Crain Chicago Business April 03, 2002
> > Northwest withholds O'Hare support
By Paul Merrion
> > Northwest Airlines Inc. is raising concerns about proposed expansion plans
> > at O'Hare International Airport.
> > The Minneapolis-based carrier has listed in writing four issues that need
> > to be addressed before it can support the World Gateway terminal expansion
> > plan as well as federal legislation to codify last December's city-state
> > agreement to build two new runways at O'Hare.
> > So far, senators from Michigan and Northwest's home state of Minnesota,
> > where it has a major international hub, have not given their support to
> > legislation sponsored by Sen. Richard Durbin, D-Ill., to lock the O'Hare
> > deal in place.
> > While Northwest's demands are part of the normal give-and-take in
> > negotiating an airport expansion project, its support of the legislation
> > could be crucial if Sen. Peter Fitzgerald, R-Ill., mounts a filibuster
> > against it when it reaches the Senate floor later this year.
> > "We're not opposed to expansion of O'Hare but we want to make sure it's
> > done in a way that's fair to us," says a spokesman for Northwest, who
> > confirmed the contents of a letter obtained by Crain's Chicago Business.
> > The undated letter drafted by Northwest was addressed to Northwest CEO
> > Richard H. Anderson from the city, American Airlines and United Airlines.
> > "We want to make sure that whatever's in the legislation keeps us whole.
> > We're trying to find a way to support it." The spokesman adds that it was
> > "counterproductive" for the letter to have been leaked at this stage of
> > the negotiations.
> > "Our experience has been that United opposes any expansion plans of other
> > airlines at their hubs, yet expects cooperation from other airlines at its
> > hubs," says the Northwest spokesman. However, "we are still trying to find
> > a way to make this work."
> > American Airlines asked Northwest to explain its position in writing about
> > a month ago, after Northwest expressed concerns that prevented it from
> > supporting the bill, says a spokeswoman for American. A United Airlines
> > spokeswoman declined to comment on the letter, but a source at the Elk
> > Grove Township-based carrier indicates that Northwest's demands are
> > considered excessive.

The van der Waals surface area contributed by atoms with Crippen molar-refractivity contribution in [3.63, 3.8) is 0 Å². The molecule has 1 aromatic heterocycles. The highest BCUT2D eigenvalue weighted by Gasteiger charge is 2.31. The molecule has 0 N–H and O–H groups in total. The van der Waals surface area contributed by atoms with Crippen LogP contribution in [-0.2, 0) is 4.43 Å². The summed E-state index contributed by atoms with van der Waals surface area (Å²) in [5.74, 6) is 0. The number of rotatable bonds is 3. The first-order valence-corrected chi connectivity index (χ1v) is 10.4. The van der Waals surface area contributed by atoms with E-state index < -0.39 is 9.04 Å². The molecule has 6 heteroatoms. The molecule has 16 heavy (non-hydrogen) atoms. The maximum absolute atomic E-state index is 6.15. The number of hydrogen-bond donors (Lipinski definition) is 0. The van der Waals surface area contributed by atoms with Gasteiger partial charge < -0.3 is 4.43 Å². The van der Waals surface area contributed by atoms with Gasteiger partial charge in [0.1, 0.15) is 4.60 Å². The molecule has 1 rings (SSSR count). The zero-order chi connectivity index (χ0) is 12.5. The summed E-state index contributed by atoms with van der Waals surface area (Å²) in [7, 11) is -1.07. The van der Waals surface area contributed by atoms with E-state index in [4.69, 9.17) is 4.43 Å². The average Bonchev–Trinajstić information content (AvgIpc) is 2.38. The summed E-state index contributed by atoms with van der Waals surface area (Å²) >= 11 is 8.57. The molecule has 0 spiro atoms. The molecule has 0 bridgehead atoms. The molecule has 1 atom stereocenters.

> > At the city, First Deputy Commissioner of Aviation John Harris says he
> > hasn't been "officially" asked to sign the letter "nor would we expect
> > them to ask" in light of the project's full-fledged support from the Air
> > Transport Assn., the major carriers' industry association.
> > As a price for its support for the bill, Northwest-the airport's fourth
> > largest carrier-wants assurances from the city of Chicago, United and
> > American that it will not be forced to relocate its gates at the E
> > Concourse of Terminal 2. The relocation is a key element of the World
> > Gateway plan.
> > Moving several smaller airlines to a new Terminal 6 would allow United and
> > American to expand their facilities to include customs inspection
> > stations, allowing international and domestic flights to use the same
> > terminal. Currently, all international passengers arriving at O'Hare have
> > to go through the International Terminal and then go to another terminal
> > to catch a connecting flight.
> > Northwest also wants assurances that federal funding for O'Hare will
> > follow normal procedures and will not divert federal airport improvement
> > grants from other airports-something the city has already agreed to spell
> > out in a revised version of the expansion package.
> > And Northwest wants two existing cargo facilities and a hangar at O'Hare,
> > which apparently occupy some of the land needed for new runways, to be
> > replaced at no cost to Northwest.
> > Northwest also wants support from United and American for a terminal
> > expansion project at Japan's Narita Airport.